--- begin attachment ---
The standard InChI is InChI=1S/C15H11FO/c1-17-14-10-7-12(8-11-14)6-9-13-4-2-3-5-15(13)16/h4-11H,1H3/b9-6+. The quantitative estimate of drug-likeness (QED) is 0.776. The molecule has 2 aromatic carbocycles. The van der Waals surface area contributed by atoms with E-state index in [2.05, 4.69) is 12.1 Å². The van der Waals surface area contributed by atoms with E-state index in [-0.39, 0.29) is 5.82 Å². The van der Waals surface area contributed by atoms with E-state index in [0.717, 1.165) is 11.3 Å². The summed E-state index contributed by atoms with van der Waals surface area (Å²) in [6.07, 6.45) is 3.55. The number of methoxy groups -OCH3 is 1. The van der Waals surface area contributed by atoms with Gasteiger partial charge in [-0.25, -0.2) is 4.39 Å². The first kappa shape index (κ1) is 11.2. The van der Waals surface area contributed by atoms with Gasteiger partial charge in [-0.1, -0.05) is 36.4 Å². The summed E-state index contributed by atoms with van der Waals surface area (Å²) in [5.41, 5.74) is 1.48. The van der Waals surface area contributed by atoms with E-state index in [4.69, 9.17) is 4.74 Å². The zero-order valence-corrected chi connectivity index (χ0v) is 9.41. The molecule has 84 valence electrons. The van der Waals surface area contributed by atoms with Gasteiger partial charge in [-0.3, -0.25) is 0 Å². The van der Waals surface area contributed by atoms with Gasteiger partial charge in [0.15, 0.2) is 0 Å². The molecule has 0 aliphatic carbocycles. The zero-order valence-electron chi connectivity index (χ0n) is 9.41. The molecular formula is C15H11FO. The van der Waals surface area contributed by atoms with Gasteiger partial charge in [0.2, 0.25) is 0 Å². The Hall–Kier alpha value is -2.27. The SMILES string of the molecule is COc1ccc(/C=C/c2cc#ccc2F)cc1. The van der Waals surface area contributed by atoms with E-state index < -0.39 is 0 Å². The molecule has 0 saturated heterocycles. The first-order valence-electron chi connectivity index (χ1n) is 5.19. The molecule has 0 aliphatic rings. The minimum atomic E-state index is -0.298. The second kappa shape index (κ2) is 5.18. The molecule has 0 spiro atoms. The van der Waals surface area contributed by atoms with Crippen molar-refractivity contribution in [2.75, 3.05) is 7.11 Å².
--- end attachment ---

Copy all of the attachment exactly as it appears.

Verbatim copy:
The standard InChI is InChI=1S/C15H11FO/c1-17-14-10-7-12(8-11-14)6-9-13-4-2-3-5-15(13)16/h4-11H,1H3/b9-6+. The quantitative estimate of drug-likeness (QED) is 0.776. The molecule has 2 aromatic carbocycles. The van der Waals surface area contributed by atoms with E-state index in [2.05, 4.69) is 12.1 Å². The van der Waals surface area contributed by atoms with E-state index in [-0.39, 0.29) is 5.82 Å². The van der Waals surface area contributed by atoms with E-state index in [0.717, 1.165) is 11.3 Å². The summed E-state index contributed by atoms with van der Waals surface area (Å²) in [6.07, 6.45) is 3.55. The number of methoxy groups -OCH3 is 1. The van der Waals surface area contributed by atoms with Gasteiger partial charge in [-0.25, -0.2) is 4.39 Å². The first kappa shape index (κ1) is 11.2. The van der Waals surface area contributed by atoms with Gasteiger partial charge in [-0.1, -0.05) is 36.4 Å². The summed E-state index contributed by atoms with van der Waals surface area (Å²) in [5.41, 5.74) is 1.48. The van der Waals surface area contributed by atoms with E-state index in [4.69, 9.17) is 4.74 Å². The zero-order valence-corrected chi connectivity index (χ0v) is 9.41. The molecule has 84 valence electrons. The van der Waals surface area contributed by atoms with Gasteiger partial charge in [-0.3, -0.25) is 0 Å². The van der Waals surface area contributed by atoms with Gasteiger partial charge in [0.15, 0.2) is 0 Å². The molecule has 0 aliphatic carbocycles. The zero-order valence-electron chi connectivity index (χ0n) is 9.41. The molecular formula is C15H11FO. The van der Waals surface area contributed by atoms with Gasteiger partial charge in [0.2, 0.25) is 0 Å². The Hall–Kier alpha value is -2.27. The SMILES string of the molecule is COc1ccc(/C=C/c2cc#ccc2F)cc1. The van der Waals surface area contributed by atoms with E-state index < -0.39 is 0 Å². The molecule has 0 saturated heterocycles. The first-order valence-electron chi connectivity index (χ1n) is 5.19. The molecule has 0 aliphatic rings. The minimum atomic E-state index is -0.298. The second kappa shape index (κ2) is 5.18. The molecule has 0 spiro atoms. The van der Waals surface area contributed by atoms with Crippen molar-refractivity contribution in [2.75, 3.05) is 7.11 Å².